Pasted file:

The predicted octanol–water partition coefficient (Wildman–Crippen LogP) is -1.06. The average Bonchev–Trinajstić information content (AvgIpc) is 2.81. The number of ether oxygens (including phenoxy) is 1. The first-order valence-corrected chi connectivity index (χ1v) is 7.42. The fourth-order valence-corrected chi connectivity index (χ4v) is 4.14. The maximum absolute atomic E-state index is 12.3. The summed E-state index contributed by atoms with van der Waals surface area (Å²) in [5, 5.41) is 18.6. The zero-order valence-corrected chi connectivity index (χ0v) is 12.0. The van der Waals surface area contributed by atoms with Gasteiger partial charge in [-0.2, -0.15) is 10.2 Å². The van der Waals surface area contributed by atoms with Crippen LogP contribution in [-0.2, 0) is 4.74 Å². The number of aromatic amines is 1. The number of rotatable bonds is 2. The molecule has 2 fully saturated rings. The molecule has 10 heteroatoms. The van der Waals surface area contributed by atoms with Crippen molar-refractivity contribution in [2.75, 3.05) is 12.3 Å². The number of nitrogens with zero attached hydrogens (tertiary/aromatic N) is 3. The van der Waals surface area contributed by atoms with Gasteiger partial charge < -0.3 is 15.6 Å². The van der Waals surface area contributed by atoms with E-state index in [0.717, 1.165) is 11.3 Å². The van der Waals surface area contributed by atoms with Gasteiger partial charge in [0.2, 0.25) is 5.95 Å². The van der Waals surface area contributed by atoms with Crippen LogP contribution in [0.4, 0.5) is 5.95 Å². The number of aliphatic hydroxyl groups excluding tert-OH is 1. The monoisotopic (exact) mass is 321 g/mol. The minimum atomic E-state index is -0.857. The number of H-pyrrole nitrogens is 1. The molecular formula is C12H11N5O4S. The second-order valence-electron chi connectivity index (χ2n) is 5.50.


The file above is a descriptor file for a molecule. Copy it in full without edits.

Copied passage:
The predicted octanol–water partition coefficient (Wildman–Crippen LogP) is -1.06. The average Bonchev–Trinajstić information content (AvgIpc) is 2.81. The number of ether oxygens (including phenoxy) is 1. The first-order valence-corrected chi connectivity index (χ1v) is 7.42. The fourth-order valence-corrected chi connectivity index (χ4v) is 4.14. The maximum absolute atomic E-state index is 12.3. The summed E-state index contributed by atoms with van der Waals surface area (Å²) in [5, 5.41) is 18.6. The zero-order valence-corrected chi connectivity index (χ0v) is 12.0. The van der Waals surface area contributed by atoms with Gasteiger partial charge in [-0.2, -0.15) is 10.2 Å². The van der Waals surface area contributed by atoms with Crippen LogP contribution in [-0.2, 0) is 4.74 Å². The number of aromatic amines is 1. The number of rotatable bonds is 2. The molecule has 2 fully saturated rings. The molecule has 10 heteroatoms. The van der Waals surface area contributed by atoms with Crippen molar-refractivity contribution in [2.75, 3.05) is 12.3 Å². The number of nitrogens with zero attached hydrogens (tertiary/aromatic N) is 3. The van der Waals surface area contributed by atoms with Gasteiger partial charge < -0.3 is 15.6 Å². The van der Waals surface area contributed by atoms with E-state index in [0.717, 1.165) is 11.3 Å². The van der Waals surface area contributed by atoms with Gasteiger partial charge in [0.2, 0.25) is 5.95 Å². The van der Waals surface area contributed by atoms with Crippen LogP contribution in [0.4, 0.5) is 5.95 Å². The number of aliphatic hydroxyl groups excluding tert-OH is 1. The monoisotopic (exact) mass is 321 g/mol. The minimum atomic E-state index is -0.857. The number of H-pyrrole nitrogens is 1. The molecular formula is C12H11N5O4S. The second-order valence-electron chi connectivity index (χ2n) is 5.50.